With John Kerry (search) entering New Hampshire with the Iowa bounce and Dick Gephardt (search) out of the race, the Fox News Channel debate on Thursday has the potential to be a defining moment for several candidates.
Kerry, who convinced Iowans to give him a second look, knows a New Hampshire victory could cripple Howard Dean (search) or Wesley Clark (search). But New Hampshire knows Kerry very well. Convincing Granite Staters to take a second look at him may not be as easy for Kerry as it sounds, even with a bounce.
Kerry was able to co-opt much of Dean’s outsider/populist message in Iowa, but that could backfire in New Hampshire, where Kerry is better known to be neither.
If Kerry attempts to parrot too much of the Dean message in New Hampshire, it could wind up working against him. Kerry’s victory speech in Iowa was laced with New England references; already, his Massachusetts mafia (largely Kennedy operatives) is in New Hampshire.
Kerry knows a New Hampshire win could be lethal to Dean. Kerry knows besting Clark could put the retired general out of the race as well.
Once the front-runner, Dean probably faces a do-or-die battle in New Hampshire. After months atop the polls, Dean’s third-place showing in Iowa means he now has to prove that he can take a punch and fight on.
After such a setback, most presidential candidates traditionally "retool"-- adjust strategy and message to emerge ready to fight anew. Not Dean. Aides say the defeat in Iowa liberates Dr. Dean to be "who he really is."
He will continue his outsider theme and raise the rhetoric and the volume. This may not satisfy the political necessities of adjusting after a setback.
The Dean camp says they did not tap the Internet in New Hampshire the way they did to import volunteers in Iowa, because New Hampshire is more about retail politicking than organization.
New Hampshire voters, however, are sophisticated enough to expect Dean to alter his message a bit and show that he can reach into himself and adjust. But the Dean campaign says it plans to essentially stick to the same message. They argue that in Iowa, "Dean’s message of change won," but that it was stolen over the last year by his rivals.
Dean aides say they will explain to New Hampshire voters that they have to decide what kind of change they want. They will present Dean as a governor who has provided health care to children, balanced a budget and is:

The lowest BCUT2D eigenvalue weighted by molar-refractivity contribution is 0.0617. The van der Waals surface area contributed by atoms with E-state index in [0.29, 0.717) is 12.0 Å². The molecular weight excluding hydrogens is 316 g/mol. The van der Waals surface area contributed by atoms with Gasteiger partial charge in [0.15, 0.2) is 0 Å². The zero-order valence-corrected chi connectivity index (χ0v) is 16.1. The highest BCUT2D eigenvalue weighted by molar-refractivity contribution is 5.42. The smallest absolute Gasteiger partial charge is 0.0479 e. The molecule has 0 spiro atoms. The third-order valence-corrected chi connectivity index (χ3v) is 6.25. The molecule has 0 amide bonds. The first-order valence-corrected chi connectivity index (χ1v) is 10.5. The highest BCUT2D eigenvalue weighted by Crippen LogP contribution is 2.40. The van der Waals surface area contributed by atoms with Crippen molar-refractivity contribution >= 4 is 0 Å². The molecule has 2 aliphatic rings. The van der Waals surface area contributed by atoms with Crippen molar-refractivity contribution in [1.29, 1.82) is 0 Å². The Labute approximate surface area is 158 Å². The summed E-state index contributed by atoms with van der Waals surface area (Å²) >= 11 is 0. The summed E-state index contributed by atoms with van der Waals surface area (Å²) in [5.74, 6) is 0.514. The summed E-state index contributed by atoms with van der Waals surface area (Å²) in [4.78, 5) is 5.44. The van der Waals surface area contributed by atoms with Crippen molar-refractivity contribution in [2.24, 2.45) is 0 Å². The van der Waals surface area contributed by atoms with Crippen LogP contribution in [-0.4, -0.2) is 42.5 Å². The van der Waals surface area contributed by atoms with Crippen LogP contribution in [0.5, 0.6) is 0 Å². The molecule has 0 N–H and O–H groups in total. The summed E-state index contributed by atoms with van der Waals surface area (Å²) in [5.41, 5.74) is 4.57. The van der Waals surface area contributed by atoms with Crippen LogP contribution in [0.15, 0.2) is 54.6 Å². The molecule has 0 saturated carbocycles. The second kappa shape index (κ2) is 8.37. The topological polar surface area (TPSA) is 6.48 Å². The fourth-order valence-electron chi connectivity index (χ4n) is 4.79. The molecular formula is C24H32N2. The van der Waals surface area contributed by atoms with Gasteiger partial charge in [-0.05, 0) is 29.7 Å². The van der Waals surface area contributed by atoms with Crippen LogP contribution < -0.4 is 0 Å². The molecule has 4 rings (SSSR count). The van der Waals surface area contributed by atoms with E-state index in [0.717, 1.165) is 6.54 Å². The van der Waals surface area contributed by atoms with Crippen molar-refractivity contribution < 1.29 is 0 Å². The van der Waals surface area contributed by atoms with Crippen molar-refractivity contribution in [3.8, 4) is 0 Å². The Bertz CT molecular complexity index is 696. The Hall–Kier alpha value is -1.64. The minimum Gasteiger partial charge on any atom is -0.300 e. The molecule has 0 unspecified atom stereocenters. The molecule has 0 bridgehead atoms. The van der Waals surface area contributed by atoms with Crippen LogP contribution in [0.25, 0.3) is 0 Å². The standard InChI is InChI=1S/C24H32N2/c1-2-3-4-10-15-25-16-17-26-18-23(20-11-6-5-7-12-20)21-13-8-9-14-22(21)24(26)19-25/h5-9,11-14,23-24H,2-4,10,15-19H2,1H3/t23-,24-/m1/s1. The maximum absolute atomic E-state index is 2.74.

1) A change from a Washington insider (Kerry).
2) A change from someone who has never actually done anything (John Edwards (search)).
3) A change from a special-interest lobbyist (Clark).
In essence, this is not a retooled message, but the same one Dean was unable to win with in Iowa.
Some Dean advisers would prefer to wait and see if Kerry, Clark and/or Edwards get into a spat. Dean would then decry the petty politics of a Washington insider, a lobbyist and an inexperienced freshman senator/trial lawyer.
The problem for Dean is the lack of time and the midweek debate. If Dean does not attack, Kerry can turn the Iowa bounce into a new surge, and Dean may never recover from the Iowa setback.
The debate over strategy illustrates a growing problem in the Dean camp: too many advisers telling Dr. Dean how to be Dean. Some aides complain that Dean, the anti-establishment candidate, has so many endorsement advisers he can barely get his own thoughts out (Al Gore, Bill Bradley, AFSCME, SEIU, Jimmy Carter, Tom Harkin, bloggers, Deaniacs, etc. etc.).
Dean aides admit they got caught in a fight with Gephardt in Iowa and lost their message. The Gephardt-Dean ad war in Iowa hurt both of them and gave Kerry and Edwards an opening.
Dean aides now sound ready to take on everyone. They say "all along we knew the battle would be in New Hampshire, we would have liked to win in Iowa, but New Hampshire is home turf for us."
Dean has to figure out how to move beyond what might be called his "kids and kooks coalition" and broaden his appeal. Before Dean’s organization in Iowa came up short, they often boasted that their New Hampshire team was even stronger. Now we'll find out.
Clark and Kerry are tied in the polls for second. Dean, who has lead New Hampshire polls, now finds himself backed up against the wall.
Meanwhile, Edwards is mulling where and how to compete. Edwards' aides say they will campaign in New Hampshire, but being that they are far back in the polls behind two New Englanders and Clark -- who has basically lived in New Hampshire since September -- they say they will start beefing up their efforts in South Carolina to make their big stand there.
Edwards hopes that another fight breaks out between his rivals in New Hampshire, again opening a window of opportunity for him to creep up the way he did in Iowa. But this depends on his rivals, and if it fails to materialize, Edwards wants to be prepared in the South.
Clark expects to be a punching bag, and well he should. To date, every time he has faced serious scrutiny in the campaign he has said or done something to trip himself up. Clark has to show what he is made of this week and he knows it.
When he decided to lower expectations, Clark said he hoped for a top-four finish in New Hampshire -- a move that may have been smart. Clark needs at least fourth place -- more likely, third -- to move on to the Feb. 3 races with any life left in him.
In Iowa, Kerry carried young people and nearly 40 percent of the anti-war vote. But much of Kerry’s support in Iowa is said to have come from Gephardt supporters, who flocked to Kerry in caucuses where Gephardt failed to survive the first ballot.
No such second choice exists in the primary, and in New Hampshire, voters may not be as eager to take a second look.